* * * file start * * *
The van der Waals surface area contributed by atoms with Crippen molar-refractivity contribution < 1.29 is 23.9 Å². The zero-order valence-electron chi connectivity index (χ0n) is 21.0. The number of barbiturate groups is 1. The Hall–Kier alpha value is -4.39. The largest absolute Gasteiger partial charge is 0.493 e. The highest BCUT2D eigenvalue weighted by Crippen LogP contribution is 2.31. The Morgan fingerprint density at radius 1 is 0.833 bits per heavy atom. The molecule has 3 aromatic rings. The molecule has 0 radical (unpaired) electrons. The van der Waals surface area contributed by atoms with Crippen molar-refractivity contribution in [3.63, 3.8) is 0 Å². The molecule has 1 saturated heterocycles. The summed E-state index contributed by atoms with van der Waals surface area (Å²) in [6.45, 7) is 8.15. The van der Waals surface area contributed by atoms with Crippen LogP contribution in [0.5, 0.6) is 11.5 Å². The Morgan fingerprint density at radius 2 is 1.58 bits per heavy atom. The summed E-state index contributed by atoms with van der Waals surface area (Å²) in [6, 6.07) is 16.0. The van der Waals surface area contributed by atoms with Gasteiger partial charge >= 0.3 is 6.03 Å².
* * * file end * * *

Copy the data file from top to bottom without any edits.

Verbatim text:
The van der Waals surface area contributed by atoms with Crippen molar-refractivity contribution < 1.29 is 23.9 Å². The zero-order valence-electron chi connectivity index (χ0n) is 21.0. The number of barbiturate groups is 1. The Hall–Kier alpha value is -4.39. The largest absolute Gasteiger partial charge is 0.493 e. The highest BCUT2D eigenvalue weighted by Crippen LogP contribution is 2.31. The Morgan fingerprint density at radius 1 is 0.833 bits per heavy atom. The molecule has 3 aromatic rings. The molecule has 0 radical (unpaired) electrons. The van der Waals surface area contributed by atoms with Crippen molar-refractivity contribution in [3.63, 3.8) is 0 Å². The molecule has 1 saturated heterocycles. The summed E-state index contributed by atoms with van der Waals surface area (Å²) in [6.45, 7) is 8.15. The van der Waals surface area contributed by atoms with Crippen LogP contribution in [0.5, 0.6) is 11.5 Å². The Morgan fingerprint density at radius 2 is 1.58 bits per heavy atom. The summed E-state index contributed by atoms with van der Waals surface area (Å²) in [6, 6.07) is 16.0. The van der Waals surface area contributed by atoms with Gasteiger partial charge >= 0.3 is 6.03 Å².